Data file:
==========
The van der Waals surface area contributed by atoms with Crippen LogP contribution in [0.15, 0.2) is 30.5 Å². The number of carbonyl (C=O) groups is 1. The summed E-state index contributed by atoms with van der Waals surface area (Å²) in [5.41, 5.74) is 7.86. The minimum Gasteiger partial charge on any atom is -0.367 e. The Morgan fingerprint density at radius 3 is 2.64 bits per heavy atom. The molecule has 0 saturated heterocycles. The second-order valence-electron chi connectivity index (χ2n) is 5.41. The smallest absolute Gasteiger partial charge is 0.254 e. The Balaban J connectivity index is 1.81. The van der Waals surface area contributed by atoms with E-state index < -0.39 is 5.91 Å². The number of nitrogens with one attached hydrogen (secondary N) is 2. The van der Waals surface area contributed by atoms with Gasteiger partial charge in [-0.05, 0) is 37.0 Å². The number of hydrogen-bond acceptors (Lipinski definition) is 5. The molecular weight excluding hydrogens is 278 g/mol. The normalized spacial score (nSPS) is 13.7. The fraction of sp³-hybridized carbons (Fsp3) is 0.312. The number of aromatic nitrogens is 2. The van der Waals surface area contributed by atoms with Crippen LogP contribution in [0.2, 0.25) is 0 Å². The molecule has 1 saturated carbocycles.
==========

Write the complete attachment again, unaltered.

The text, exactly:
The van der Waals surface area contributed by atoms with Crippen LogP contribution in [0.15, 0.2) is 30.5 Å². The number of carbonyl (C=O) groups is 1. The summed E-state index contributed by atoms with van der Waals surface area (Å²) in [5.41, 5.74) is 7.86. The minimum Gasteiger partial charge on any atom is -0.367 e. The Morgan fingerprint density at radius 3 is 2.64 bits per heavy atom. The molecule has 0 saturated heterocycles. The second-order valence-electron chi connectivity index (χ2n) is 5.41. The smallest absolute Gasteiger partial charge is 0.254 e. The Balaban J connectivity index is 1.81. The van der Waals surface area contributed by atoms with E-state index < -0.39 is 5.91 Å². The number of nitrogens with one attached hydrogen (secondary N) is 2. The van der Waals surface area contributed by atoms with Gasteiger partial charge in [-0.05, 0) is 37.0 Å². The number of hydrogen-bond acceptors (Lipinski definition) is 5. The molecular weight excluding hydrogens is 278 g/mol. The normalized spacial score (nSPS) is 13.7. The fraction of sp³-hybridized carbons (Fsp3) is 0.312. The number of aromatic nitrogens is 2. The van der Waals surface area contributed by atoms with Crippen LogP contribution in [0.2, 0.25) is 0 Å². The molecule has 1 saturated carbocycles.